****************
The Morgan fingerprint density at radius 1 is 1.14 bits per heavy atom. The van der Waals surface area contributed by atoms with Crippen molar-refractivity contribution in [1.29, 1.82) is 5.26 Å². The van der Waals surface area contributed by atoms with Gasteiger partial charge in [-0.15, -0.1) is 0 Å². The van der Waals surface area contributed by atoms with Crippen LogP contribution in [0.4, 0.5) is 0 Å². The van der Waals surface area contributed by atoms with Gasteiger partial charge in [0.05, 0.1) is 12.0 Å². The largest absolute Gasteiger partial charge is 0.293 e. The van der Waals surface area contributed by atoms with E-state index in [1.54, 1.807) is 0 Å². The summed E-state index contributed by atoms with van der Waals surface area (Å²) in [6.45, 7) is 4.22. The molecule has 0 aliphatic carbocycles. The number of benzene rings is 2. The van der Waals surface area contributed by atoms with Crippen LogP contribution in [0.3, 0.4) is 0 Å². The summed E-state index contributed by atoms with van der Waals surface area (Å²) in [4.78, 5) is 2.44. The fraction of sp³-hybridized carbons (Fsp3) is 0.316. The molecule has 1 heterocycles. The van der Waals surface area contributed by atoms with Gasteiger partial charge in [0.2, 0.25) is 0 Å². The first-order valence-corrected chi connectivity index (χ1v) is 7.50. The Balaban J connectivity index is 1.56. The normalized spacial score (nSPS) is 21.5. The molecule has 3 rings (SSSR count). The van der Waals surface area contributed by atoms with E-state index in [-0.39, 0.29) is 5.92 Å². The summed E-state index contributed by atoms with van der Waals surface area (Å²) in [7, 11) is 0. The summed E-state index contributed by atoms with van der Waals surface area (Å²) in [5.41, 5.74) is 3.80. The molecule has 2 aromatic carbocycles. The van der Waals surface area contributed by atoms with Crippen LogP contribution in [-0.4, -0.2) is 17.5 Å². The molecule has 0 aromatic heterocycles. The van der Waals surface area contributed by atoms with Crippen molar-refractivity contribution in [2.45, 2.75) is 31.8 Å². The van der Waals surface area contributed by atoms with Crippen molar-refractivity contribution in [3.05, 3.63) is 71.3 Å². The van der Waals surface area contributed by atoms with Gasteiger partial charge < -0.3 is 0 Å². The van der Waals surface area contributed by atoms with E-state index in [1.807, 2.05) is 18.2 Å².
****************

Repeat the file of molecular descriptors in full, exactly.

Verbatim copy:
The Morgan fingerprint density at radius 1 is 1.14 bits per heavy atom. The van der Waals surface area contributed by atoms with Crippen molar-refractivity contribution in [1.29, 1.82) is 5.26 Å². The van der Waals surface area contributed by atoms with Gasteiger partial charge in [-0.15, -0.1) is 0 Å². The van der Waals surface area contributed by atoms with Crippen LogP contribution in [0.4, 0.5) is 0 Å². The van der Waals surface area contributed by atoms with Gasteiger partial charge in [0.05, 0.1) is 12.0 Å². The largest absolute Gasteiger partial charge is 0.293 e. The van der Waals surface area contributed by atoms with E-state index in [1.54, 1.807) is 0 Å². The summed E-state index contributed by atoms with van der Waals surface area (Å²) in [6.45, 7) is 4.22. The molecule has 0 aliphatic carbocycles. The number of benzene rings is 2. The van der Waals surface area contributed by atoms with Crippen LogP contribution in [0.3, 0.4) is 0 Å². The summed E-state index contributed by atoms with van der Waals surface area (Å²) in [4.78, 5) is 2.44. The fraction of sp³-hybridized carbons (Fsp3) is 0.316. The molecule has 1 heterocycles. The van der Waals surface area contributed by atoms with Gasteiger partial charge in [0.2, 0.25) is 0 Å². The first-order valence-corrected chi connectivity index (χ1v) is 7.50. The Balaban J connectivity index is 1.56. The normalized spacial score (nSPS) is 21.5. The molecule has 3 rings (SSSR count). The van der Waals surface area contributed by atoms with E-state index in [-0.39, 0.29) is 5.92 Å². The summed E-state index contributed by atoms with van der Waals surface area (Å²) in [7, 11) is 0. The summed E-state index contributed by atoms with van der Waals surface area (Å²) in [5.41, 5.74) is 3.80. The molecule has 2 aromatic carbocycles. The van der Waals surface area contributed by atoms with Crippen LogP contribution in [-0.4, -0.2) is 17.5 Å². The molecule has 0 aromatic heterocycles. The van der Waals surface area contributed by atoms with Crippen molar-refractivity contribution in [2.45, 2.75) is 31.8 Å². The van der Waals surface area contributed by atoms with Crippen molar-refractivity contribution in [3.05, 3.63) is 71.3 Å². The van der Waals surface area contributed by atoms with Gasteiger partial charge < -0.3 is 0 Å². The van der Waals surface area contributed by atoms with E-state index in [1.807, 2.05) is 18.2 Å².